We’ve been hearing rumors of a recession looming for a while now, and with the abysmal track record of that man people put in charge of the United States, it’s pretty much inevitable.
But I’m going to tell you a little secret — as a freelancer it doesn’t really matter.
Don’t get me wrong. Recessions are scary and they can really throw your business for a loop. We’re more agile as freelancers and can adjust more quickly than we can in employed situations, but it doesn’t mean a market can’t drop out from under you. Downturns happen, whether you’re a freelancer or employed, and being able to weather them is part of building up your freelance resilience.
What I’m saying is that when you look at the advice that people give freelancers for handling a recession, it’s 90% the same as what we hear for running a healthy freelance business on a regular, non-recessiony day.
Let’s look at some of the common advice so you can see what I’m talking about.
Control Your Spending (and Don’t Pile on Debt)
This is mainly an issue for freelancers who saw big success early, but it’s good advice if you feel a recession is coming around the corner.
Freelancing comes with inconsistent income that can change quickly, so it’s vital to resist setting your lifestyle standards by your peak earnings. That valley is coming and if you’re living at peak lifestyle, you’re gonna be hurt when those low points hit.
You know when else that’s good advice? Any day that ends in Y.
Maximize (and Track) Your Earnings
People have a lot of dreams around freelancing but wanting to make a living with this work is a very practical goal.
I’m a big believer that freelancers should always be looking out for ways to make more while doing less, whether there’s an economic storm coming or not. (Personally, I aim to be able to handle a 25-50% blow to my income at any time.)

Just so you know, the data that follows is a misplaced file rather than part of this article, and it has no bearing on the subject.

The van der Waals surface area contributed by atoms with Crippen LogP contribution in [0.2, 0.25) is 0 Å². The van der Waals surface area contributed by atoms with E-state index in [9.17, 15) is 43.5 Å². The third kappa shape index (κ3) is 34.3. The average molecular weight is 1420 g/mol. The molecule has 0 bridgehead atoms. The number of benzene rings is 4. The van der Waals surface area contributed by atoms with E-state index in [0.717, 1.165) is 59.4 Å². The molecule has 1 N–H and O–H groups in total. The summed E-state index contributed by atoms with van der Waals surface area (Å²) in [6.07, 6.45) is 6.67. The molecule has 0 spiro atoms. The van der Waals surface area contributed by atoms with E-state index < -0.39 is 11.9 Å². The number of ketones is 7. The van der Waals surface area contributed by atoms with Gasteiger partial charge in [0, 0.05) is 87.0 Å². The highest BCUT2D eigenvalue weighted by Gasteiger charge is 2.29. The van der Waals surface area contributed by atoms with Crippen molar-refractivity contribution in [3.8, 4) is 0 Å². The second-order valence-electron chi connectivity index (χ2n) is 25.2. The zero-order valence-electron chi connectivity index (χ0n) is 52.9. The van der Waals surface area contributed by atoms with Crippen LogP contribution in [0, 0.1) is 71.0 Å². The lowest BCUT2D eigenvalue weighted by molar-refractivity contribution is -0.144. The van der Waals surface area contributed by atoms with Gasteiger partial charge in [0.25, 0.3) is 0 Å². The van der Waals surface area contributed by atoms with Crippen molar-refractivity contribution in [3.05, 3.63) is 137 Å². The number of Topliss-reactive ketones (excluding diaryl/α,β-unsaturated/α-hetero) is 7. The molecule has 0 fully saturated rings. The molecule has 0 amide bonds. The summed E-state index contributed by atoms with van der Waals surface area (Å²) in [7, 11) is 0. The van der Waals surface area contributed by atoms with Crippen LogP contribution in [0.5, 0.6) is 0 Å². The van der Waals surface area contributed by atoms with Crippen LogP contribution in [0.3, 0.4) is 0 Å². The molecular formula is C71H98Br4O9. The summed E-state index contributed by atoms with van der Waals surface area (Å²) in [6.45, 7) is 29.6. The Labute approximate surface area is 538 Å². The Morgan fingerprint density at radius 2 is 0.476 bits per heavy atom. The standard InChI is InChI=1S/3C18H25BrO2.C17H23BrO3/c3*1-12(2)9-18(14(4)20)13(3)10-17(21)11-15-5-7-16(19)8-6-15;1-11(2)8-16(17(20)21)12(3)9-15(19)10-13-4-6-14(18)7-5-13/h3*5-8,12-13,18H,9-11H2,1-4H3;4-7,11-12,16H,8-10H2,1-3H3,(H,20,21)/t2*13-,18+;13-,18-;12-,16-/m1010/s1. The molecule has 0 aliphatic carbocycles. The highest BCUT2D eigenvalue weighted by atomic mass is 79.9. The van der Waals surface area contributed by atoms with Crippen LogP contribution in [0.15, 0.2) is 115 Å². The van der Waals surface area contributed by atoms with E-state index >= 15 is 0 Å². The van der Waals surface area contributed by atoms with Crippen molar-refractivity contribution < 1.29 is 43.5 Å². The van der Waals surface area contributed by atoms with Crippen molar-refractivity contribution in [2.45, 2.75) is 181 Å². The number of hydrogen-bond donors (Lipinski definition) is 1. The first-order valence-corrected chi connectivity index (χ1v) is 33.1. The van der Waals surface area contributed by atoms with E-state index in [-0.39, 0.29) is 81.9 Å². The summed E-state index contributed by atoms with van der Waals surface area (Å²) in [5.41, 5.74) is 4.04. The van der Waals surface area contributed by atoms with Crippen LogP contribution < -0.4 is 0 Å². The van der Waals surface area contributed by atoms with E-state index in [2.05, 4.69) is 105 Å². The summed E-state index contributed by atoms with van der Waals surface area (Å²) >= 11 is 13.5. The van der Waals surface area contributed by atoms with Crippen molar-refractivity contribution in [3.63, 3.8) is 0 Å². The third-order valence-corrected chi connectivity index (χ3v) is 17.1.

How do you pull that off? The answer’s going to be different for everybody, but here’s a few places to start
- Aim for at least $75/hr
- De-prioritize high-friction niches
- Ask whether you’re overly focused on niches with no earning potential
- Know what you’re averaging per hour
- Market yourself.
Bonus: If you do this during non-recession times, you can build up your safety-net savings even faster.
Ask for a raise.
Carol Tice at Make a Living Writing has a great story about how asking for a raise right before a recession really paid off. Honestly, you should be ready to do the same…at any time.
Just like businesses should give employees cost of living raises, you should be doing the same thing for yourself as an employee of your freelance business.
We should all be nudging our rates upward regularly (at least once a year) to keep up with the costs of being a business. Don’t know where to start? Ed Gandia has a really good episode on raising your rates with existing clients here.
Diversify Your Niche (and Your Clients)
I’ll say that most freelancers I talk to have the opposite problem here but still could do a slightly better job at diversifying in more recession-ready ways.
Is it possible to work in multiple niches? Of course! The trick though isn’t just spreading your niches around. It’s finding some security by dedicating at least some percentage of your client portfolio to recession-resistant fields.
I’m in healthcare, and in my 17 years in the field, I haven’t felt the impact of economic shifts. Healthcare isn’t the only option though. Consumer staples, grocery stores, death and funeral services, discount retailers, repair, IT, and senior services are known for being safe and even thriving during economic downturns.
On the client front, if more than 30% of your income is coming from one client, you’re in a danger zone. If it’s over 50%, you definitely need to switch some stuff up, recession or no recession.
Any kind of blow to your business is scary, but know that in your freelance work, you have options to get yourself ready and even find ways to thrive during a downturn…and if you start now, you can learn how to ride the (inevitable) ups and downs to the point where you can roll through the next one relatively unbothered.